Many people would find a home adorned with animal skins from so-called exotic locales shocking and collecting such specimens is often illegal. Was the collecting of wild animal skins controversial during the Victorian era?

No. Unlike many, perhaps most, people today, the Victorians experienced little sense of guilt in looking at, owning, arranging, and admiring stuffed birds and animals. They rarely, if at all, thought about extinction. Even Darwin shot the last fox on the Galapagos Island. For them the distant world was full of plenty. That is not to say the Victorians were insensitive to the pain inflicted on animals. One has to remember that it is in the Victorian period that the antivivisectionists were active. I am not sure why, but taxidermy is coming back in style. One can go to a booth at a market in London to learn how to remove the skin of a bird or a mouse and stuff it. At a wedding recently I met a person from Brooklyn who practices taxidermy in her apartment. Skin will always elicit pleasure, disgust, and curiosity.

About the Author: Ann C. Colley is a SUNY Distinguished Professor at the State University College of New York at Buffalo. She has published numerous articles and books, including Victorians in the Mountains, Robert Louis Stevenson and the Colonial Imagination, Nostalgia and Recollection in Victorian Culture, The Search for Synthesis in Literature and Art: The Paradox of Space, Edward Lear and the Critics, and Tennyson and Madness.

Beryl Graham talks at Tate Modern, at the ‘Cultural Value and the Digital’ conference

Posted by Helen Moore, Marketing Manager

Beryl Graham, author of New Collecting: Exhibiting and Audiences after New Media Art gave a talk at the Tate Modern earlier this week, taking part in the conference Cultural value and the digital: practice, policy and theory, the culmination of a research project and series of eight public workshops, to explore how conceptions of cultural value are currently operating and could be examined in relationship to digital media and museums.

This research project focused on Tate’s digital practices and policies as well as the practices of other UK and European Museums that shape contemporary production of culture; a context which is transformed or challenged by current digital technologies and network culture.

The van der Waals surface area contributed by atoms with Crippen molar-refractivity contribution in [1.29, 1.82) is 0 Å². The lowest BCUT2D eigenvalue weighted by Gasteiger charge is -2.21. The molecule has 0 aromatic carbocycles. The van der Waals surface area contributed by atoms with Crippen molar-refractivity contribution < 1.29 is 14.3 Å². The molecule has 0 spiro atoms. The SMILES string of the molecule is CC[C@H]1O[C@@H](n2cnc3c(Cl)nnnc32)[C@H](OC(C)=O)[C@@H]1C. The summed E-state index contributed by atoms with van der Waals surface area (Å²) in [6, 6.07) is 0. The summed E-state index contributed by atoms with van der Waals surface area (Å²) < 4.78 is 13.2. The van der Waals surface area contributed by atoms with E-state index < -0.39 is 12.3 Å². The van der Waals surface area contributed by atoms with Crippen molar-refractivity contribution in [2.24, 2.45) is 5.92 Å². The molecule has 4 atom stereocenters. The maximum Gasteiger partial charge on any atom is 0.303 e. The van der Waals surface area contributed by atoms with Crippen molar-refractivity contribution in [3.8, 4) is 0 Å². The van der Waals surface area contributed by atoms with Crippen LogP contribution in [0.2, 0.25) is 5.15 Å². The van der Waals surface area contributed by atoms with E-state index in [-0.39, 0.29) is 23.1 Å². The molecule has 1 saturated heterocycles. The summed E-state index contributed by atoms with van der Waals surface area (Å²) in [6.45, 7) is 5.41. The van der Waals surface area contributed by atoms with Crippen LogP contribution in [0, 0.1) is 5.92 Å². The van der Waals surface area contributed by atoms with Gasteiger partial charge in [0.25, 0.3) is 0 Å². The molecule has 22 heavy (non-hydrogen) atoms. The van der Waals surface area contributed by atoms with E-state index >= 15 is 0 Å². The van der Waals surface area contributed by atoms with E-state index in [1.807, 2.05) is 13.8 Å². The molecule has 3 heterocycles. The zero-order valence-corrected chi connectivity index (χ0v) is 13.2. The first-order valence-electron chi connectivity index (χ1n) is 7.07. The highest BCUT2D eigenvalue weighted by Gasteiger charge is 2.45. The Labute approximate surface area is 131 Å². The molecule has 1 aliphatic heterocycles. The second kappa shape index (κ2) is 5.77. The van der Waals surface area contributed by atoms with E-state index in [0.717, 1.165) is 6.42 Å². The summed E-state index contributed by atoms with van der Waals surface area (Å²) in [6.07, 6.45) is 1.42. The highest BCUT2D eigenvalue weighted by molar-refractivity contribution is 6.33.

New Collecting_Graham PPC_new collectingBeryl Graham’s book New Collecting: Exhibiting and Audiences after New Media Art sets out to explore the many new challenges faced by curators and collectors of new media art

‘This is essential reading for artists, curators, art historians, students and anyone else interested in creating, commissioning, collecting, exhibiting and documenting new media art. The authors provide an excellent overview of the challenges involved in dealing with 21stcentury artworks that are “not easy to collect”.’   Douglas Dodds, Victoria and Albert Museum, UK

‘New forms of art production necessitate new ways of thinking about exhibiting and collecting. This book fills a gap in the field by directly addressing the challenge for curators and audiences alike in exploring ways that do not simply replicate old models but redefine possibilities of what is collected, how, and for whom.’   Joasia Krysa, Kunsthal Aarhus, Denmark

Beryl Graham is Professor of New Media Art, at the University of Sunderland, UK and co-founder and editor of CRUMB, the resource for curators of new media art. She curated the international exhibition Serious Games for the Laing and Barbican art galleries, and has also worked with The Exploratorium, San Francisco, and San Francisco Camerawork.  Beryl Graham has presented papers at conferences including Decoding the Digital (Victoria and Albert Museum).

Ashgate at the Museums Association conference 2013, Liverpool

Dymphna Evans and Helen Moore are attending the Museums Association conference in Liverpool next week, 11-12th November.

Please visit us on stand 3, see our latest books, meet our authors and chat about any ideas you might have for book proposals. There will be a daily prize draw to win a book of your choice, huge discounts on display copies and more free treats, so please come a say ‘hello’.

Museums Association delegates are entitled to a 30% discount on a range of Museums Studies, Cultural and Heritage Management books, but if you’re unable to attend, we are extending the discount for a limited period. Take advantage of the conference discount at www.ashgate.com/MALiverpool.

New books which will be on display include:

Museums, Health and Well-Being (Helen Chatterjee, University College London and Guy Noble, University College London Hospitals)

Curious Lessons in the Museum: The Pedagogic Potential of Artists’ Interventions (Claire Robins, Institute of Education, University of London)

Museums and Public Value: Creating Sustainable Futures (Edited by Carol A. Scott, Carol Scott Associates)

Museums Health and Welleing Curious Lessons in the Museum Museums and Public Value

We’re looking forward to meeting you in Liverpool!

Museums and Public Value

Originally posted on Intentional Museum:

Museums and Public ValueThis week we welcome our guest blogger Carol Ann Scott, editor of Museums and Public Value: Creating Sustainable Futures!

Randi Korn & Associates invited me to guest blog on a subject that has important links to intentionality. My passion is the value of museums- how we articulate that value, measure it and create it. So today, I am blogging about the third aspect- the value we create. With that in mind, I want to look at what Mark Moore’s theory of Public Value has to offer museums when we purposefully set out to create value.

Moore’s Creating Public Value: Strategic Management in Government (1995) may be familiar to many of you. In Moore’s view, publically funded organisations are charged with directing their assets to creating value with a strong focus on social change and improvement. This type of value is about more than visitor satisfaction. It is directed…